The first book is told from the perspective of 10-year-old Lester who moves in his uncle after his mother's death from cancer, and who finds refuge from the isolation of farm life in comic books and fantasy and through an unlikely friendship he strikes up with Jimmy, who runs the local gas station. The second book introduces us to Lou LeBoeuf, an aging man whose memory is beginning to fade and who finds himself becoming lost in dreams of his own heyday as a semi-professional hockey player in Toronto in the early 1950s. In classic Canadian trilogy fashion (which I have no hesitation comparing, in structure, to Robertson Davies' two greatest series, the Deptford and Cornish trilogies), the middle story takes us temporarily out of the confines of the books' primary setting into the heart of the big city, only to return us painfully to the small community Lou's heart never really left. The final book focuses on Anne, the caretaker nurse who took care of Lou in his final days, whose connection to the Leboeufs goes far deeper than even she herself knows. The three stories overlap and interweave in complex ways – a structure that may be familiar to readers Gene Luen Yang's groundbreaking American Born Chinese (First Second Books, 2006) – directly and indirectly compiling a subtle portrait of this small community through only a handful of characters, revealed over decades.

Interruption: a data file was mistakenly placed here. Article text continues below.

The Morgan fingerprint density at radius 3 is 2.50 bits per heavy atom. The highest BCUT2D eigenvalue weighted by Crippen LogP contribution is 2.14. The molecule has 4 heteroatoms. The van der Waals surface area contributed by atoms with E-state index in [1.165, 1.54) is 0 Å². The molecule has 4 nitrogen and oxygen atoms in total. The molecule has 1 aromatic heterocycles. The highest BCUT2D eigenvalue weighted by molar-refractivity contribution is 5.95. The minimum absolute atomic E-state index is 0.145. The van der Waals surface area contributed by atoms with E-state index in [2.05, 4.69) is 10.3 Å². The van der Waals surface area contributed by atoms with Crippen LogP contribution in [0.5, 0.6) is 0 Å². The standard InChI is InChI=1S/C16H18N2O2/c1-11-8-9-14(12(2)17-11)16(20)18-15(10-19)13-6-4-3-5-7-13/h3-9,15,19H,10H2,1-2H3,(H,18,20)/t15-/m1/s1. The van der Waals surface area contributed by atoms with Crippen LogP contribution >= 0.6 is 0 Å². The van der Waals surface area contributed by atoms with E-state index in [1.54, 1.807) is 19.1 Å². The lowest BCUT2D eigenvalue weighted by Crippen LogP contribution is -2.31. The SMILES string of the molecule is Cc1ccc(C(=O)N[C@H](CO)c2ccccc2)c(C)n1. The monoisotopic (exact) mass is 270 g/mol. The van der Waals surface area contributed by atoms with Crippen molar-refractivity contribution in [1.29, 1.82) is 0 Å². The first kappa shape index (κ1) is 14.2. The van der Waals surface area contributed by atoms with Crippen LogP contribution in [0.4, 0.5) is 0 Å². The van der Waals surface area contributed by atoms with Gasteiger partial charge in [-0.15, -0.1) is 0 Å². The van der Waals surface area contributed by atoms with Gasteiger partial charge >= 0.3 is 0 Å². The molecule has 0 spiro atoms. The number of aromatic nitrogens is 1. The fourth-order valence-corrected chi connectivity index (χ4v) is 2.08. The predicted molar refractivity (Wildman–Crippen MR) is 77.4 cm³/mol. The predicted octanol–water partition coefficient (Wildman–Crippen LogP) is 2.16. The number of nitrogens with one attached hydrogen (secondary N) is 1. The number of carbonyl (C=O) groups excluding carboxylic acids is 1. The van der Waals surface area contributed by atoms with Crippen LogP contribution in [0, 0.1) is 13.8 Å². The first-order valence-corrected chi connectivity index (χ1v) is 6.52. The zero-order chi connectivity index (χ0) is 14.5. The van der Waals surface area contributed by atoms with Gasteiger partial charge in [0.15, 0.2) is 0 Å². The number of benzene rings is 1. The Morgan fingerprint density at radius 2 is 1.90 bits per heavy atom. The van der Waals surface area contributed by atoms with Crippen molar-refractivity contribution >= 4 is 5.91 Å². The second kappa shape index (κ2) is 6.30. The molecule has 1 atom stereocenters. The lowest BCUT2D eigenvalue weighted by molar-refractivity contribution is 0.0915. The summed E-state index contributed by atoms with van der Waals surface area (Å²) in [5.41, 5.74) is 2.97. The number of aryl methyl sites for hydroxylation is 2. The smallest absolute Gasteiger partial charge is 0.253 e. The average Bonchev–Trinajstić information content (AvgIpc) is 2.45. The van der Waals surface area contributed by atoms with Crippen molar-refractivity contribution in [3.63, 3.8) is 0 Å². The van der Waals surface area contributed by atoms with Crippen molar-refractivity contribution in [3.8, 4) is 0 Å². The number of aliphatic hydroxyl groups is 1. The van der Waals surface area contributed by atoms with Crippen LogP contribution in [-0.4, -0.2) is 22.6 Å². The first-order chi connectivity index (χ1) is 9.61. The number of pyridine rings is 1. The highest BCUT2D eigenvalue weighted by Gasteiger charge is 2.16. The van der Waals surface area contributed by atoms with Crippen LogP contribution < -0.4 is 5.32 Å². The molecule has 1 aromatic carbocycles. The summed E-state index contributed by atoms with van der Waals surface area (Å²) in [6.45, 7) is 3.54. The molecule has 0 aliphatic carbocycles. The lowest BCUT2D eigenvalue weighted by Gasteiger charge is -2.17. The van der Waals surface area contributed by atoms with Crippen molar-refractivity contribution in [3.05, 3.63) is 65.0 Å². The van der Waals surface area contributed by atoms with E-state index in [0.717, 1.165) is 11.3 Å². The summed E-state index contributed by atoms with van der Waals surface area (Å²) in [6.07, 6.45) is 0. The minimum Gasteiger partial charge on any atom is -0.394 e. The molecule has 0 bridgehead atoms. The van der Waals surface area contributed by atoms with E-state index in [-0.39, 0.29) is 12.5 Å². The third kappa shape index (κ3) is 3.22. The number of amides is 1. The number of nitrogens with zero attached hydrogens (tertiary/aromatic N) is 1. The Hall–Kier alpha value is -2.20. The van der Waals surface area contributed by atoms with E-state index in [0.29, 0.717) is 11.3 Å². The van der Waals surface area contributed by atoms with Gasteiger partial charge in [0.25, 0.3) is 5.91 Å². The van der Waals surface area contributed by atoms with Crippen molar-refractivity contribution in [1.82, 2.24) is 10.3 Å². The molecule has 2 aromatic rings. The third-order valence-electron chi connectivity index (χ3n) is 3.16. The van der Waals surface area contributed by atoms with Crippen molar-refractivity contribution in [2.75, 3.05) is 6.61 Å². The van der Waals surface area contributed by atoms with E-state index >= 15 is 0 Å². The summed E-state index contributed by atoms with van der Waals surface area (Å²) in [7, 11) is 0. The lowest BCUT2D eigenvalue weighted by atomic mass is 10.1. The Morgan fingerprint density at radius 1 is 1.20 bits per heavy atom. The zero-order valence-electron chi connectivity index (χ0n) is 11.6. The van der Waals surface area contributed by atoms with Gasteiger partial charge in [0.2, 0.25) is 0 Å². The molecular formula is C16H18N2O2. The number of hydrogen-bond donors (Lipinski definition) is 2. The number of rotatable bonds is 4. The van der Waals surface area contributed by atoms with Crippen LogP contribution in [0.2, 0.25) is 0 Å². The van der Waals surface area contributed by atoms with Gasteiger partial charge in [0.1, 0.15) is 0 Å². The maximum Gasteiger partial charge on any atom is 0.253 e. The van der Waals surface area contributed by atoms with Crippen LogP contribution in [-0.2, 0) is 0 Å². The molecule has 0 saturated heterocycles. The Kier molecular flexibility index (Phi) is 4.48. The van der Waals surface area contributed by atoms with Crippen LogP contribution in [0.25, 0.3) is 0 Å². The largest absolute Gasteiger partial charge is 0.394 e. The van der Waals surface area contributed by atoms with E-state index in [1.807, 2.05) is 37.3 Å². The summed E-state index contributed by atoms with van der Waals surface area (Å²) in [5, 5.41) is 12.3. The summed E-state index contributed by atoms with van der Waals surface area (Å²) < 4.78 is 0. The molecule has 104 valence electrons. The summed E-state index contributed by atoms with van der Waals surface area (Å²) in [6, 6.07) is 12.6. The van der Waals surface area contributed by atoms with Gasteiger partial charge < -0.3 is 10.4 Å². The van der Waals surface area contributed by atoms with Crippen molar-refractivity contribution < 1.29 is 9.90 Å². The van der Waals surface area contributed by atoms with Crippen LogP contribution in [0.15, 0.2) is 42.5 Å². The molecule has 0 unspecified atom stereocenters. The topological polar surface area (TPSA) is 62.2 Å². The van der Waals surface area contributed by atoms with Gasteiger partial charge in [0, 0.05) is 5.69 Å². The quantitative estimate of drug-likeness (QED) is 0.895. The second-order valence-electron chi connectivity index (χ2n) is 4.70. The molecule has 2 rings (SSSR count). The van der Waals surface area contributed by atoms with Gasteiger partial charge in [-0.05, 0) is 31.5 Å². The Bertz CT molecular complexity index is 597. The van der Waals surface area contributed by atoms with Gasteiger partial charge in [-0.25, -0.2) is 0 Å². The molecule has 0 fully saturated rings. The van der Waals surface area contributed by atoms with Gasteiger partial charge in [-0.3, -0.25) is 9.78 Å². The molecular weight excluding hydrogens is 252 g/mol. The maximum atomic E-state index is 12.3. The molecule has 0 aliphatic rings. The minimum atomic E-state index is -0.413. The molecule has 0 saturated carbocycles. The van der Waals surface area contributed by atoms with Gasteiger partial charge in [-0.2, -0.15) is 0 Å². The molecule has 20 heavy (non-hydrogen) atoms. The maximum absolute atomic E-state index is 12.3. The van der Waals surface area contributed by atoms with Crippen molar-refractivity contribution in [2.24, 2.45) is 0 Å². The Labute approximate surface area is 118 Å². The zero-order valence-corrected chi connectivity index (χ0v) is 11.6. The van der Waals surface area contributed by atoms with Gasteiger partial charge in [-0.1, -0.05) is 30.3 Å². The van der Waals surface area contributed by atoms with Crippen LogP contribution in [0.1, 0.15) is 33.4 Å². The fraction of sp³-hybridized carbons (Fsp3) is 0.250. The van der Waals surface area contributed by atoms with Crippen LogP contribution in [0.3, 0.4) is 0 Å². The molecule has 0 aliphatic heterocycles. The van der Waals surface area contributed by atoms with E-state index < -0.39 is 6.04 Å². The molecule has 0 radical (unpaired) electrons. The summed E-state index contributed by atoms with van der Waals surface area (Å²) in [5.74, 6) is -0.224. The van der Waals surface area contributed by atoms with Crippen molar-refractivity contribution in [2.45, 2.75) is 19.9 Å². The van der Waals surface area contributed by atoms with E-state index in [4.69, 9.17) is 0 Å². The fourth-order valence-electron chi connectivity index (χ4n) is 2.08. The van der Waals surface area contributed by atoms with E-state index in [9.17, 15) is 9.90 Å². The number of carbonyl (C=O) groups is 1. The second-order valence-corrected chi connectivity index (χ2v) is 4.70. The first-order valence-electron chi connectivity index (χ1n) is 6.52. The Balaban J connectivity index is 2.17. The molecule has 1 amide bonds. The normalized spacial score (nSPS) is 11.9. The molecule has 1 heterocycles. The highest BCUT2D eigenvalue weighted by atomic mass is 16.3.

The look of each book, while always understated black-and-white line art, grows and evolves with the stories being told; the look of the first book is simple, reflecting the point of view of the boy, while the second book's story of lost love, betrayal, and hockey in its more urban setting is drawn with greater complexity reflecting urban life and alienation. When we finally return firmly to Essex County in the final volume – returning even to Lester, his uncle, and Jimmy – the weight of the generational story is felt in the art itself. With the same sensitive hand, Lemire gives his reader glimpses into the lives of semi-professional hockey players and turn-of-the-century Ontario pioneers, and at other times merely the exquisite, burning silence across a farm dinner table. It is a stunning visual and narrative achievement that exceeds most expectations of any novel series, graphic or otherwise.